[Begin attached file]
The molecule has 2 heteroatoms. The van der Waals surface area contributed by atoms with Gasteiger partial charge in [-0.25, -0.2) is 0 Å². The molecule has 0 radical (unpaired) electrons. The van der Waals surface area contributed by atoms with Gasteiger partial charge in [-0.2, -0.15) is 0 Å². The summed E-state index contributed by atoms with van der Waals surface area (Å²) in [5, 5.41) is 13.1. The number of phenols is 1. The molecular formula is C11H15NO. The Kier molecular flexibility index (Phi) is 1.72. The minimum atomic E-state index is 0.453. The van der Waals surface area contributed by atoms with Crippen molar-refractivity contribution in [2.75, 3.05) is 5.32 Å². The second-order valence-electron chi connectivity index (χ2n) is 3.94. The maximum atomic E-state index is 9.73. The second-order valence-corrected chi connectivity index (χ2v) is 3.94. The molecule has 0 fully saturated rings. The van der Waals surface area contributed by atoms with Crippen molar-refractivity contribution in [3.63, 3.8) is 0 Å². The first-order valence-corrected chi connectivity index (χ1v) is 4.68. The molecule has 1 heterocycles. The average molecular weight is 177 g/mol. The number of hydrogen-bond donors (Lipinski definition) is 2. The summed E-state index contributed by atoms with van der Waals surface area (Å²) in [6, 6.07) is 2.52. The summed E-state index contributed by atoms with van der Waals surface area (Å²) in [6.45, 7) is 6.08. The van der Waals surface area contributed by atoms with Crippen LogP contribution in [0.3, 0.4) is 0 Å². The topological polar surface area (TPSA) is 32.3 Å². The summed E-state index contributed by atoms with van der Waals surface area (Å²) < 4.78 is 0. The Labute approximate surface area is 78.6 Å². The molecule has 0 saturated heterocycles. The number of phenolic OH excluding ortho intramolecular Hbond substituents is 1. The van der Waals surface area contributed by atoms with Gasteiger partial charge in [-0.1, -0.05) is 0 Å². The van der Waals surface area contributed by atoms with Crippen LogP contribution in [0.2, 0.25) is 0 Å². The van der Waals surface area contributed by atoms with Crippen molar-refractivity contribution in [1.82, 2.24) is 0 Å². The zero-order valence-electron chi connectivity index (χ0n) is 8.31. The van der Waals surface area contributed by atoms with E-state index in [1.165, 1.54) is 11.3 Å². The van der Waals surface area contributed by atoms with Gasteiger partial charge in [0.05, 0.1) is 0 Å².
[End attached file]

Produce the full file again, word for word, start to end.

The molecule has 2 heteroatoms. The van der Waals surface area contributed by atoms with Gasteiger partial charge in [-0.25, -0.2) is 0 Å². The molecule has 0 radical (unpaired) electrons. The van der Waals surface area contributed by atoms with Gasteiger partial charge in [-0.2, -0.15) is 0 Å². The summed E-state index contributed by atoms with van der Waals surface area (Å²) in [5, 5.41) is 13.1. The number of phenols is 1. The molecular formula is C11H15NO. The Kier molecular flexibility index (Phi) is 1.72. The minimum atomic E-state index is 0.453. The van der Waals surface area contributed by atoms with Crippen molar-refractivity contribution in [2.75, 3.05) is 5.32 Å². The second-order valence-electron chi connectivity index (χ2n) is 3.94. The maximum atomic E-state index is 9.73. The second-order valence-corrected chi connectivity index (χ2v) is 3.94. The molecule has 0 fully saturated rings. The van der Waals surface area contributed by atoms with Crippen molar-refractivity contribution in [3.63, 3.8) is 0 Å². The first-order valence-corrected chi connectivity index (χ1v) is 4.68. The molecule has 1 heterocycles. The average molecular weight is 177 g/mol. The number of hydrogen-bond donors (Lipinski definition) is 2. The summed E-state index contributed by atoms with van der Waals surface area (Å²) in [6, 6.07) is 2.52. The summed E-state index contributed by atoms with van der Waals surface area (Å²) in [6.45, 7) is 6.08. The van der Waals surface area contributed by atoms with Crippen LogP contribution in [0.3, 0.4) is 0 Å². The topological polar surface area (TPSA) is 32.3 Å². The summed E-state index contributed by atoms with van der Waals surface area (Å²) < 4.78 is 0. The Labute approximate surface area is 78.6 Å². The molecule has 0 saturated heterocycles. The number of phenolic OH excluding ortho intramolecular Hbond substituents is 1. The van der Waals surface area contributed by atoms with Gasteiger partial charge in [-0.1, -0.05) is 0 Å². The van der Waals surface area contributed by atoms with Crippen LogP contribution in [0.2, 0.25) is 0 Å². The van der Waals surface area contributed by atoms with Crippen molar-refractivity contribution in [1.82, 2.24) is 0 Å². The zero-order valence-electron chi connectivity index (χ0n) is 8.31. The van der Waals surface area contributed by atoms with E-state index in [1.165, 1.54) is 11.3 Å². The van der Waals surface area contributed by atoms with Gasteiger partial charge in [0.05, 0.1) is 0 Å².